Our community engagement consultants help developers work effectively with affected communities, to understand their values and sentiments, and to find mutual benefits. Fierce community opposition can halt projects or even shelve them. So, getting reliable information – both quantitative and qualitative data – is critical.

Our consultants conduct surveys, speak to key stakeholder groups, hold community meetings, create online forums, and utilise population and demographic data to understand the public mood and identify opportunities and benefits that can flow from offshore wind developments.

4. Measuring coastal processes

Following on from community feedback – there is something coastal communities care deeply about, and that is their beaches. So do shorebirds, and all the other creatures that call the coastline their home.

Our coastal engineers run programs to ‘play out’ or model a range of scenarios to predict the impact of offshore wind farms. Questions like: What will be the impact of a 70-turbine farm versus a farm with 140 turbines? And do the impacts depend on the wind farm layout?

Using a range of techniques, the consultants gather and measure metocean conditions – which are atmospheric and oceanic parameters like wind, tidal, climate and currents. They provide models to show changes that are likely to occur without an offshore wind farm development to then compare with likely changes if one is built. And they use statistics to indicate the accuracy of their models.

This information and modelling provide another layer of information to inform site selection, environmental impact assessments, and design and engineering specifications.

5. Geophysical and geotechnical data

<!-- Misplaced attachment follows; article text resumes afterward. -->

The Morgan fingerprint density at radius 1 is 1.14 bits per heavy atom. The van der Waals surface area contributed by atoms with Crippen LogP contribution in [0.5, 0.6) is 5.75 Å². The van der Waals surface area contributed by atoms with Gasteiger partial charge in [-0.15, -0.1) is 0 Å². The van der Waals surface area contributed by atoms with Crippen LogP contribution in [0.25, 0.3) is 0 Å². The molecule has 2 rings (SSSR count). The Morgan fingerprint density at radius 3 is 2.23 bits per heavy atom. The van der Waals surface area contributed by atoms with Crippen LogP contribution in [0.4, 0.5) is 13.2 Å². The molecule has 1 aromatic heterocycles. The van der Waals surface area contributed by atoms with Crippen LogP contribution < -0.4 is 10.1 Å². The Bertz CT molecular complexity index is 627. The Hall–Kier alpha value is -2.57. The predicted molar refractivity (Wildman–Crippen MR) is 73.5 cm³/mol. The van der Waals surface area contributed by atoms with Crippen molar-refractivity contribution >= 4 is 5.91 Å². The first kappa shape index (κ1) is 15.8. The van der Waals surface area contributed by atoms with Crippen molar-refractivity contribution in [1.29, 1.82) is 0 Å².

And finally, we have our geophysical and geotechnical data.

Our experts liken this to x-raying the earth. They scan the seabed to identify hazards and provide detailed information about the seabed structure, so engineers can design the foundations and turbine locations so that the subsurface can hold the structures.

The ‘earth scan’ also details things like fault lines and existing pipelines running through a proposed offshore wind site. They can even uncover unexploded ordinances (UXO) sitting on the bottom of the ocean!

Bringing it all together

Offshore wind farms have enormous potential to help Australia reach net zero targets. But to proceed quickly, we need to proceed with care – care for the environment, care for an effective design and the many and varied stakeholders and marine and coastal inhabitants.

Knowledge is the best thing we have to ensure we proceed with minimal impacts and create an efficient, sustainable offshore industry – with robust, scientific data providing the basis of that knowledge.


* This article is a summary of a masterclass presentation from Elevate - RPS’ internal offshore wind training program. More than 80 RPS consultants are participating in the 12-month course designed to meet client demand for offshore wind specialists. The program is also offered to RPS’ offshore clients.

RPS is always on the look out for talented people with offshore wind, marine infrastructure, or transmission line experience.

We offer in-house training on offshore wind to get our consultants up to speed.

Register your interest here >>